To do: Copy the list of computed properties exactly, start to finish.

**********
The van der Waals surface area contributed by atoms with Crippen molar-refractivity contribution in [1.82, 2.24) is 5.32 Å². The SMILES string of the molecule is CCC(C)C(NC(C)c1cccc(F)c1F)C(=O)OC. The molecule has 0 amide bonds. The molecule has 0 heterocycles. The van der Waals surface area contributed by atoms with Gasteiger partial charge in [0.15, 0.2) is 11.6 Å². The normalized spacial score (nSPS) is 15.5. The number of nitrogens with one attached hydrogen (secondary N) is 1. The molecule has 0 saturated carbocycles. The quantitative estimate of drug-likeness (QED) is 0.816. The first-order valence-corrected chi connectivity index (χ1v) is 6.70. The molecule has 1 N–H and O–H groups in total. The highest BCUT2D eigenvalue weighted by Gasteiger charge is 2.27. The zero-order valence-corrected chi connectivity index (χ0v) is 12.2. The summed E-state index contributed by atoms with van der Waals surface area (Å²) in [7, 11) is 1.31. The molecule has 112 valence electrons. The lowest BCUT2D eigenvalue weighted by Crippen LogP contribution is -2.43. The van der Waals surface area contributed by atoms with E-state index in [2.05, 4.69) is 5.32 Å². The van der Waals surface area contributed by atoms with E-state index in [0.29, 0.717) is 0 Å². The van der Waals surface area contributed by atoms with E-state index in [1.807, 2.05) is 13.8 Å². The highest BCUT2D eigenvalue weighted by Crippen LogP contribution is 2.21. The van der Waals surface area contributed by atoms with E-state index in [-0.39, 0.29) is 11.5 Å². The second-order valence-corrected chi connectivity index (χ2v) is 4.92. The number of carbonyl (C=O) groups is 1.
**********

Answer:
The van der Waals surface area contributed by atoms with Crippen molar-refractivity contribution in [1.82, 2.24) is 5.32 Å². The SMILES string of the molecule is CCC(C)C(NC(C)c1cccc(F)c1F)C(=O)OC. The molecule has 0 amide bonds. The molecule has 0 heterocycles. The van der Waals surface area contributed by atoms with Gasteiger partial charge in [0.15, 0.2) is 11.6 Å². The normalized spacial score (nSPS) is 15.5. The number of nitrogens with one attached hydrogen (secondary N) is 1. The molecule has 0 saturated carbocycles. The quantitative estimate of drug-likeness (QED) is 0.816. The first-order valence-corrected chi connectivity index (χ1v) is 6.70. The molecule has 1 N–H and O–H groups in total. The highest BCUT2D eigenvalue weighted by Gasteiger charge is 2.27. The zero-order valence-corrected chi connectivity index (χ0v) is 12.2. The summed E-state index contributed by atoms with van der Waals surface area (Å²) in [7, 11) is 1.31. The molecule has 112 valence electrons. The lowest BCUT2D eigenvalue weighted by Crippen LogP contribution is -2.43. The van der Waals surface area contributed by atoms with E-state index in [2.05, 4.69) is 5.32 Å². The van der Waals surface area contributed by atoms with E-state index in [0.29, 0.717) is 0 Å². The van der Waals surface area contributed by atoms with E-state index in [1.807, 2.05) is 13.8 Å². The highest BCUT2D eigenvalue weighted by Crippen LogP contribution is 2.21. The van der Waals surface area contributed by atoms with E-state index in [-0.39, 0.29) is 11.5 Å². The second-order valence-corrected chi connectivity index (χ2v) is 4.92. The number of carbonyl (C=O) groups is 1.